The Kantara Initiative has been launched to provide Internet users with an identity that they can use across multiple sites and services. Its mission is to integrate the multitude of integration initiatives. Although it is backed by several big players in the vendor, enterprise and government sectors, it will have to produce concrete results if it is to win the credibility it needs to achieve its objective.
Why is Internet identity so difficult to establish?
Peter Steiners 1993 cartoon in The New Yorker carried the caption On the Internet nobody knows you are a dog and succinctly summarised the problem of Internet identity. The Internet brings together people with no common affiliation who never see each other. Many relationships are ephemeral. Some people deliberately hide their identity to mask wrongdoing, or simply to maintain their privacy. Twenty years into the Internet age we are still dependent on a multitude of single-site usernames and passwords. These are difficult to remember and increasingly vulnerable to phishing attacks.
There is no shortage of suggestions for providing a more usable and secure identification and authentication infrastructure, coming from the open source community, from major vendors and from standards bodies such as the Liberty Alliance. We have too many! Interoperability is vital as the proponents will not agree on the best approach. We also need a range of options for trading off ease-of-use against assurance level.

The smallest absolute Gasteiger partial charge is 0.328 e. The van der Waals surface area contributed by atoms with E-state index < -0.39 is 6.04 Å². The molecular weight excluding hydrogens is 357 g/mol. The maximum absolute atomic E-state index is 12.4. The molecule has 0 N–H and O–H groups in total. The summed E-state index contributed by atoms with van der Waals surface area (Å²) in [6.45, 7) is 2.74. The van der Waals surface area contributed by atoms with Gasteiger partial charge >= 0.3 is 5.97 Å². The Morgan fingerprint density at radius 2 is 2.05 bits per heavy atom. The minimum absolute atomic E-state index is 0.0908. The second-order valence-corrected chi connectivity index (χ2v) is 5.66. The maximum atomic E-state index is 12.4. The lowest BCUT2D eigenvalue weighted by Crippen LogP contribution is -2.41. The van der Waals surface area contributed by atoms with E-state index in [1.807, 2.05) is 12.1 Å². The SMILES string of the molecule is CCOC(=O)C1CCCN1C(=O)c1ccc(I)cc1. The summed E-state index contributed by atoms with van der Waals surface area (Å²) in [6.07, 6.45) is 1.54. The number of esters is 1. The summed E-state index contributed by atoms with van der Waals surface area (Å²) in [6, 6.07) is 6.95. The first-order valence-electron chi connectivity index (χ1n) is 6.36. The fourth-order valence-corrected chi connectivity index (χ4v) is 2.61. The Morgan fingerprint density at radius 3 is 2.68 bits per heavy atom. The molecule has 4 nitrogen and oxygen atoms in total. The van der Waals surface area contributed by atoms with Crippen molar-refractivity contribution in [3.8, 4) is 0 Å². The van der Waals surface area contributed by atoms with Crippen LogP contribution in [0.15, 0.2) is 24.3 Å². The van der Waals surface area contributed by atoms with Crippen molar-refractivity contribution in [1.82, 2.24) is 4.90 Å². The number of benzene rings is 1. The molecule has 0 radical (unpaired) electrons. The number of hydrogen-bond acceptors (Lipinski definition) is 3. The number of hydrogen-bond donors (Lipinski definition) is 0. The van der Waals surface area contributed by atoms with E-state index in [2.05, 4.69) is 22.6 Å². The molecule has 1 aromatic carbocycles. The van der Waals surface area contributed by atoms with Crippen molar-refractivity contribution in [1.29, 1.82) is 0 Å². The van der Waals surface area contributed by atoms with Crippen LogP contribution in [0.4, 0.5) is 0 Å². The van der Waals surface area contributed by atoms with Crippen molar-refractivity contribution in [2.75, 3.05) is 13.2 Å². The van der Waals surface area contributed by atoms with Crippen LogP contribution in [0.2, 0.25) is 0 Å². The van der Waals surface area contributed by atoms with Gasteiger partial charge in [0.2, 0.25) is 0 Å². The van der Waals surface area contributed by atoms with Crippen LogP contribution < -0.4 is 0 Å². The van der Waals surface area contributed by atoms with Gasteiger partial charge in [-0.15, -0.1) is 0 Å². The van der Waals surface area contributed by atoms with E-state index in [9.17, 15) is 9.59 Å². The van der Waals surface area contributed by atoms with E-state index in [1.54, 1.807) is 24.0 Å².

Technology only provides consistency of identity across sessions. The enrolment phase of the identity lifecycle remains resistant to technological advance. The applicants evidence of identity, the identity provider enrolment processes, and trust in the identity provider are factors outside the technical protocols. Some of the protocols require realtime referral to identity providers such as employers, banks, ISPs or government agencies. Complexity is increased by the need to expose different aspects of a persons identity for each service.
The need for interoperable identity is increasing
More high-value transactions are being performed on the Internet while the range of collaboration services is increasing. Web 2.0 technologies and new networking protocols are being added to websites, across the B2B, B2C, C2C and G2C domains. All of these need a secure and easy-to-use identity assurance framework that works across all services.
What is Kantara?
The Kantara Initiative is a not-for-profit organisation set up to bridge the web identity initiatives. It brings together several projects, standards bodies and similar organisations, which themselves have memberships embracing major enterprises, vendors and governments. Kantaras Board of Trustees includes AOL, BT, CA, Intel, Fidelity Investments, Oracle, PayPal and the New Zealand government. There have already been several efforts to promote bilateral interoperability between identity schemes, but Kantara has more comprehensive ambitions and may be thought of as trying to integrate the integration efforts. The currently active initiatives within the Liberty Alliance are moving into the Kantara fold, and Kantara is effectively taking over where Liberty left off.
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